A bite of art

How far can you go in search for inspiration? I travelled as far as London. Let art, music, theatre, food, history burst open before my eyes to discover that all of it existed in pockets of Shillong, in bits and pieces, in fragments strewn around that most often go unnoticed. It is like a running stream of water under the earth just waiting and keeping watch for creaks and crevices to flow out from.

Inspiration of the sort, I constantly need to be in touch with is rare to find. And yet when u look closely, it is in the normal humdrum of life where all the poetry exists. That haunting ecstasy of being transported into another world, drugged by shots of madness that actually constantly surrounds you even perhaps in the heaps of rubbish at the corner of the road. A twisted can of Pepsi, with every remnant of liquid sucked out of it…..a pack of chips, emptied to the core, an apple half chewed, half neglected, gathering a muddy brown tint and being royally hosted up to be feasted upon by a colony of ants! That is poetry, that is art. How far do you need to go?

And what about the music? No studios can create what you find right out there on the busy streets of Shillong. Talk of the rush hour, the honking cars, the zooming bikes, the chattering voices, the haggling shoppers, the click-clacking of heels on eternally dug up pavements what might seem like cacophony is actually pure music, divine in a
way, a raw divinity you can’t escape from.

That brings me to ‘David Shrigley’. An artist known for his sarcastically humorous cartoons released in softcover books or postcard packs. As an artist he uses a deliberately limited technique, his forms are pretty crude and poorly executed but in some conventionally, unconventional way lends all the necessary comic effect it needs to. Not to rule out the fact that his works of art, the texts he writes are all thought-provoking with a hint of humour. In a recent exhibition of his he had an illustration of what someone’s tombstone could look like. The epitaph instead of giving details of the deceased person, had instead a list on it mostly with names of food items had for breakfast and included the mention of aspirin. Funny but you need to read between the lines. Makes you laugh but says more than what you see. One of his postcard creations has a pair of hands holding a crystal ball, with the caption “I can see your future” and in the ball you see the word “arthritis”. Yes that is the inevitable future in store for us. Where did we lose track of those little details when we plan it. Another illustration has a little puppy, holding up a placard that says, “I am dead”.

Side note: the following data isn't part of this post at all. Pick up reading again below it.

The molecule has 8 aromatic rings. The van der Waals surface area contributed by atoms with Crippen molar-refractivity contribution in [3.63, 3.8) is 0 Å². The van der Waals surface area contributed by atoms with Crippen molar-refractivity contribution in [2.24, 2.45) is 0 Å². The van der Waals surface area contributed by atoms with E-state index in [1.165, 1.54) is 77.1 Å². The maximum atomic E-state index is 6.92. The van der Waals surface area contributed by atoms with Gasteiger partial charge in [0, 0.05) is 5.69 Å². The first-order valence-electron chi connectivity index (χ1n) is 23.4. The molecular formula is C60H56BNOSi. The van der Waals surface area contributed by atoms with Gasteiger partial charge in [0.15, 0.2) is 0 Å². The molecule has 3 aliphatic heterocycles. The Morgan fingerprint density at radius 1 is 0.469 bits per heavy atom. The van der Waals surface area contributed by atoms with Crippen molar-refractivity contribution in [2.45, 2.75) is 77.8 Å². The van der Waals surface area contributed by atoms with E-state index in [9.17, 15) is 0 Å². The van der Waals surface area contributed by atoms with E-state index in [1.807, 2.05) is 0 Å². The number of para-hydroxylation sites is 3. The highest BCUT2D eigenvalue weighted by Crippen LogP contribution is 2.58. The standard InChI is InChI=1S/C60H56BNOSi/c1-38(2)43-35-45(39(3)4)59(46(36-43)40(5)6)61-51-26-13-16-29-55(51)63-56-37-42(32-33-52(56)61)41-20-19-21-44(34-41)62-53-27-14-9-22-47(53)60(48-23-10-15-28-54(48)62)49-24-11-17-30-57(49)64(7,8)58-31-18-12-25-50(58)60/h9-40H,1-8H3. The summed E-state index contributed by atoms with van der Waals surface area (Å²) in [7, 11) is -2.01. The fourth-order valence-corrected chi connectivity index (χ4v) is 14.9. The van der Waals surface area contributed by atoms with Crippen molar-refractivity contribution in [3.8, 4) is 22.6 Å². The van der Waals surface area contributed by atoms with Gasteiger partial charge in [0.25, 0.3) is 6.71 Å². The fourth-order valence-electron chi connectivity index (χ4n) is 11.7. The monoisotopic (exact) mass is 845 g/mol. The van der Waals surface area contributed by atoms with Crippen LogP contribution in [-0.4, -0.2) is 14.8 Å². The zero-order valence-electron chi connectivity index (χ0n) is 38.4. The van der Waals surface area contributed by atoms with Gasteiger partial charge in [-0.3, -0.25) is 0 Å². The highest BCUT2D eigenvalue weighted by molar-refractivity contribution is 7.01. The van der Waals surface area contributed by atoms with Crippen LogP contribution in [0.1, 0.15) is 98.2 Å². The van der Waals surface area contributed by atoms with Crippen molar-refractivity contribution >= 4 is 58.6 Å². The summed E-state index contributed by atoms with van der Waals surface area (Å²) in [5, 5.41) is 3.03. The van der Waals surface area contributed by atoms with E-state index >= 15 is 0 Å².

Need I say more, these are the little things that matter. All around us art just exists waiting to be explored.

Rosemary Ishorari

Chameleon Press Staff

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